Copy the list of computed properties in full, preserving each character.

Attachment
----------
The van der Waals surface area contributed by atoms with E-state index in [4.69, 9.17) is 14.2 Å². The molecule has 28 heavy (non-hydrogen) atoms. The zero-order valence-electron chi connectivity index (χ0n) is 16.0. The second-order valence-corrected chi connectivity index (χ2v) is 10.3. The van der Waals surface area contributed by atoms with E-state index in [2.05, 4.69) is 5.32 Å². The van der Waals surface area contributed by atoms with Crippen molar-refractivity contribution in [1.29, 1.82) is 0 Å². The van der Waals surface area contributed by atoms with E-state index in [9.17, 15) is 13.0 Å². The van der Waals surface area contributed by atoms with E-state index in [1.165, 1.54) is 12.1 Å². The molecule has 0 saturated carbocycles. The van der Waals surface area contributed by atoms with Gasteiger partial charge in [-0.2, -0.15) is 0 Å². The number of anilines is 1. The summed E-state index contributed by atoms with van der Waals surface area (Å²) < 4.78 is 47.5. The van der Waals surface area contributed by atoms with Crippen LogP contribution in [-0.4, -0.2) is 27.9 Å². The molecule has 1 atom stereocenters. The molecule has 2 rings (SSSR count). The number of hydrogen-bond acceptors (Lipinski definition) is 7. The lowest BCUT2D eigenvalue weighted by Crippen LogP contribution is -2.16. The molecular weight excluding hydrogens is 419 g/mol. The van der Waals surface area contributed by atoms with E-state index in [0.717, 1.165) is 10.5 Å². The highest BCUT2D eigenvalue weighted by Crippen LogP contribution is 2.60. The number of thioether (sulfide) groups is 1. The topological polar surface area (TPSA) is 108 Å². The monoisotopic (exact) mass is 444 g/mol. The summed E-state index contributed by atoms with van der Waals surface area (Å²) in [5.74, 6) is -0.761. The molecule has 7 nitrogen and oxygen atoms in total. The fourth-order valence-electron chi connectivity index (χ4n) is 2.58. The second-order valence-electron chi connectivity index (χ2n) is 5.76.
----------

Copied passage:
The van der Waals surface area contributed by atoms with E-state index in [4.69, 9.17) is 14.2 Å². The molecule has 28 heavy (non-hydrogen) atoms. The zero-order valence-electron chi connectivity index (χ0n) is 16.0. The second-order valence-corrected chi connectivity index (χ2v) is 10.3. The van der Waals surface area contributed by atoms with E-state index in [2.05, 4.69) is 5.32 Å². The van der Waals surface area contributed by atoms with Crippen molar-refractivity contribution in [1.29, 1.82) is 0 Å². The van der Waals surface area contributed by atoms with E-state index in [9.17, 15) is 13.0 Å². The van der Waals surface area contributed by atoms with E-state index in [1.165, 1.54) is 12.1 Å². The molecule has 0 saturated carbocycles. The van der Waals surface area contributed by atoms with Gasteiger partial charge in [-0.2, -0.15) is 0 Å². The number of anilines is 1. The summed E-state index contributed by atoms with van der Waals surface area (Å²) < 4.78 is 47.5. The van der Waals surface area contributed by atoms with Crippen LogP contribution in [-0.4, -0.2) is 27.9 Å². The molecule has 1 atom stereocenters. The molecule has 2 rings (SSSR count). The number of hydrogen-bond acceptors (Lipinski definition) is 7. The lowest BCUT2D eigenvalue weighted by Crippen LogP contribution is -2.16. The molecular weight excluding hydrogens is 419 g/mol. The van der Waals surface area contributed by atoms with E-state index in [0.717, 1.165) is 10.5 Å². The highest BCUT2D eigenvalue weighted by Crippen LogP contribution is 2.60. The number of thioether (sulfide) groups is 1. The topological polar surface area (TPSA) is 108 Å². The monoisotopic (exact) mass is 444 g/mol. The summed E-state index contributed by atoms with van der Waals surface area (Å²) in [5.74, 6) is -0.761. The molecule has 7 nitrogen and oxygen atoms in total. The fourth-order valence-electron chi connectivity index (χ4n) is 2.58. The second-order valence-electron chi connectivity index (χ2n) is 5.76.